• Saturdays and Wednesdays for single-family residential customers with odd-numbered street addresses; and
    • Tuesdays and Fridays for all other customers

Compliance with the above requirements is mandatory.

By |2023-11-28T16:21:38-06:00August 30th, 2023|Archive|

Trash and Recycling Service

Trash and recycling services are provided by Direct Waste Solutions, 713-635-0800, www.directwastesolutions.com

  • Your water usage bill includes the monthly price of $20.75.
  • Trash is picked up on Tuesday’s and Friday’s, recycling on Friday’s.
  • The current contract is for “back door” pickup; if you choose to place your trash on the street, please be neighborly and return your trash can to an out of sight location as soon as feasible.
By |2023-01-09T13:46:45-06:00January 9th, 2023|Latest News|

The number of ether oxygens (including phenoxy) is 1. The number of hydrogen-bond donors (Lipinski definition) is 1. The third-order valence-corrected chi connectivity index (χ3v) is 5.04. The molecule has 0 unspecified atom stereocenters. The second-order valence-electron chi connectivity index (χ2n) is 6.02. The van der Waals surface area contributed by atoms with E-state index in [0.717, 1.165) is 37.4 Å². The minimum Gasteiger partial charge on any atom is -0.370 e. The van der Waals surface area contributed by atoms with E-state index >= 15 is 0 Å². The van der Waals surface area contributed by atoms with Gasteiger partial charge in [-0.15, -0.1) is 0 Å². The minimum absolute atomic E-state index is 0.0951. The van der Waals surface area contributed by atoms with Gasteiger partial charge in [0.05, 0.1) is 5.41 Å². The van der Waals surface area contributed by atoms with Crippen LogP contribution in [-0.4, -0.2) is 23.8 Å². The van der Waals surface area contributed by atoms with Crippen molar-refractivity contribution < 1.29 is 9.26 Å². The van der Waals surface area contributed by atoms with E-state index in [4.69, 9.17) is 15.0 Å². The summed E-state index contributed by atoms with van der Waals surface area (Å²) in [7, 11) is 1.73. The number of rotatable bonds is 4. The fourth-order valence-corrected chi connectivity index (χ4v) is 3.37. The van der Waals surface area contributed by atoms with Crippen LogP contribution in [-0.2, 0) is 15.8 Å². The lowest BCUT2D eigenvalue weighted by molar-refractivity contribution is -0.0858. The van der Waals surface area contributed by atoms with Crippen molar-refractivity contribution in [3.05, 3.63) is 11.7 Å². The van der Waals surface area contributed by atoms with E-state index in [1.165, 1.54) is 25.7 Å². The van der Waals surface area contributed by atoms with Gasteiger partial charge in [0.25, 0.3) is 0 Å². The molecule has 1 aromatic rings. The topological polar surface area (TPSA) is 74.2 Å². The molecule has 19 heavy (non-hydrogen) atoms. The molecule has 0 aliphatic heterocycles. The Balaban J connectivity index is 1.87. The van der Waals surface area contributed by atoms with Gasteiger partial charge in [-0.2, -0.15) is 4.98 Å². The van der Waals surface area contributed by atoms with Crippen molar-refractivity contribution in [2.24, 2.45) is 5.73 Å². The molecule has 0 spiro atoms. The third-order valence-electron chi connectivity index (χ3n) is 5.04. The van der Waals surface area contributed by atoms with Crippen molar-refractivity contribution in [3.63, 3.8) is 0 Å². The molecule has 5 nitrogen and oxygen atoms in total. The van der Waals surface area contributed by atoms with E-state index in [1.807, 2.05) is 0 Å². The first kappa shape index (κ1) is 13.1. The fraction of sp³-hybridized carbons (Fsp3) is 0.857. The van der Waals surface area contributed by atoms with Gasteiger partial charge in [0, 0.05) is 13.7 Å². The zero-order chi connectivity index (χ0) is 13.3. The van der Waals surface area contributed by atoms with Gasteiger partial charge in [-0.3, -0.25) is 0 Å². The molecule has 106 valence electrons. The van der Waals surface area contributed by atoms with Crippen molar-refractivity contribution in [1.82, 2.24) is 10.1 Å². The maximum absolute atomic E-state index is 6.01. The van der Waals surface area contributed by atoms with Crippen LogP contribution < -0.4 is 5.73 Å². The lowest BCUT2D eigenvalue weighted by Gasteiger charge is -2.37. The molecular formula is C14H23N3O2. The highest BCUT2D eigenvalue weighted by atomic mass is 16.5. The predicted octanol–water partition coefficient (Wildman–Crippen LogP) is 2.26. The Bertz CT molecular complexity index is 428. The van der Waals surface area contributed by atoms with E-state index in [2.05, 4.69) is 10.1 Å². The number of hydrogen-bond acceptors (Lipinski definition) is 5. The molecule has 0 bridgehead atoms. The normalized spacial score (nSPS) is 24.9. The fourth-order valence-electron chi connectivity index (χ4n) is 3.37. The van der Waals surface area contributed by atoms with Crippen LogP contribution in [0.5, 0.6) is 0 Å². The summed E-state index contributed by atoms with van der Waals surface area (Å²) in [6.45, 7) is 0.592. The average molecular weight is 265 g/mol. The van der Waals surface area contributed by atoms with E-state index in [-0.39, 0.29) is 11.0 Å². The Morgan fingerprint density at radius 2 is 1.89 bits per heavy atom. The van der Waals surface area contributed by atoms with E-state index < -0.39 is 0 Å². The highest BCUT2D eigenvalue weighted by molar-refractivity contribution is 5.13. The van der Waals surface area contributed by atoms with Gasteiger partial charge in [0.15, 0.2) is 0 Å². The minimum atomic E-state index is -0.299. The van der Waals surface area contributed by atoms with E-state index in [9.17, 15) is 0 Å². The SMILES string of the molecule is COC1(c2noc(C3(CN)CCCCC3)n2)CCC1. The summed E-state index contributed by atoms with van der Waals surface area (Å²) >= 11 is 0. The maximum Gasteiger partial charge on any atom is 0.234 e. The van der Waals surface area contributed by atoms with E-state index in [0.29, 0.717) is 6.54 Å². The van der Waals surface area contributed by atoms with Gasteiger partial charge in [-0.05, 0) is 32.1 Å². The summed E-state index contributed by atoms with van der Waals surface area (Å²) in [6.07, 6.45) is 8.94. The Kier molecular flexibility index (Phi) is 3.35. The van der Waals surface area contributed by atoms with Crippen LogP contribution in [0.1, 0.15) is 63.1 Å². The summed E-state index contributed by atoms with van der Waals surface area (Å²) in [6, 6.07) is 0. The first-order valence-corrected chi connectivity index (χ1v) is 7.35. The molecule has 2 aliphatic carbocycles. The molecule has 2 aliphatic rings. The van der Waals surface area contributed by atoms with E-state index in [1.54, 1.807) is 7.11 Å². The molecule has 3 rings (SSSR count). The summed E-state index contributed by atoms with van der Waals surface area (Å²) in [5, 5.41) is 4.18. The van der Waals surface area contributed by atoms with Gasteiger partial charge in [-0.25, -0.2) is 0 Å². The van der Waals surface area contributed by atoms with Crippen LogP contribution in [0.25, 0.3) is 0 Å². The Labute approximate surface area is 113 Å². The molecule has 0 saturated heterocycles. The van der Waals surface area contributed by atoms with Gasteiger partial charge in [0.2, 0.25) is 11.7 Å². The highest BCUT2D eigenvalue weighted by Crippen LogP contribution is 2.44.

Proposed Water Line Rehabilitation Notification

Your local water district, Harris County Water Control and Improvement District No. 91 (WCID 91) is moving forward with a phased construction project to replace aging underground water lines throughout various streets of the District. The replacement of the lines will be done using trenchless construction, which will allow for minimal disruptions. This process involves digging a pit several feet deep to conduct the work horizontally instead of trenching the length of the replacement. Some sidewalks, driveways and front yards may still be impacted. The District will restore any impacted areas to existing conditions. Additionally, some fire hydrants will change locations due to updated standards. The construction is slated to take place on the following streets between Rolling Creek Drive and Ella Boulevard: